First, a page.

Claxton Bay fishermen have added their voice to the call for compensation for losses they will incur because of Petrotrin's seismic surveys being done in the Gulf of Paria.Yesterday Bhadose Sooknanan, vice-president of the Claxton Bay Fishermen Association, in an interview with the T&T Guardian, said Claxton Bay fishermen are suffering because of the seismic testing and want compensation.
"Right now the boats are hardly working...The gas and oil are very expensive and we are not holding anything to cover our expenses," he said. "It not making sense to us, because when you go out there is only two and three fish in your catch. It is very bad. The catch would be about 100 pounds, that is about two buckets or three buckets."Petrotrin started the testing on December 30.Fishermen have called on the state-run oil and gas company to hold off on the tests until the oil spill in La Brea has been cleaned up.
On Monday, Petrotrin president Khalid Hassanali, at a media conference at the company's headquarters, promised affected fishermen would be compensated. He said Cedros fishermen have been paid $2.6 million and La Brea and Point Fortin fishermen are still to settle on a compensation figure.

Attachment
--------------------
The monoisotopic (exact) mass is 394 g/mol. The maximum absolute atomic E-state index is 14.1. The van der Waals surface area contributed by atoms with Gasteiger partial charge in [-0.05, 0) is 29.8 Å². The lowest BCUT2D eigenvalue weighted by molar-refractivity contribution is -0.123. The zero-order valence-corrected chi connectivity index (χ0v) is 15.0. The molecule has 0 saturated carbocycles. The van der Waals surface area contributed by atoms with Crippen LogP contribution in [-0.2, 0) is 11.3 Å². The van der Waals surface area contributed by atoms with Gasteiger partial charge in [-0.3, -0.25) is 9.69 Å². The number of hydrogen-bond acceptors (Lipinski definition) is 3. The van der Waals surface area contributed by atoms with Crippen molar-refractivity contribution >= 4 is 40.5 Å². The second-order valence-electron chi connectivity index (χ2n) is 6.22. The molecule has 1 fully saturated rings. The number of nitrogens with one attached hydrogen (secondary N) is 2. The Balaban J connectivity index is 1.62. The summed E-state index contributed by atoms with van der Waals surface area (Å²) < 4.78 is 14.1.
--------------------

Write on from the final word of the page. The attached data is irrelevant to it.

He added that the seismic testing was being done in an area representing five per cent of the Gulf and fishermen were allowed to fish in the remaining 95 per cent. In the past, during seismic testing fishing was not allowed, but in this case, he said, fishermen are free to fish.Sooknanan said even though they are allowed to fish there is nothing to catch.
"When they drag the cables on the seabed the fish would not stay there. It is like an earthquake: when you in a building and it start to shake, what you do? Run away? Well, that is what happens with the fish."He said fishermen in Claxton Bay, Marabella and San Fernando also fish in the Gulf and Petrotrin should address their call for compensation.
"The seismic is very dangerous to the fishing community and fisherfolk," he said. "It is not only affecting Cedros, La Brea and Point Fortin, it is affecting the whole Gulf, because it is a basin, and where they are doing the survey is at the mouth of the basin. We asking for them to hold their hand on the seismic survey for a little while until they clean up the oil spill."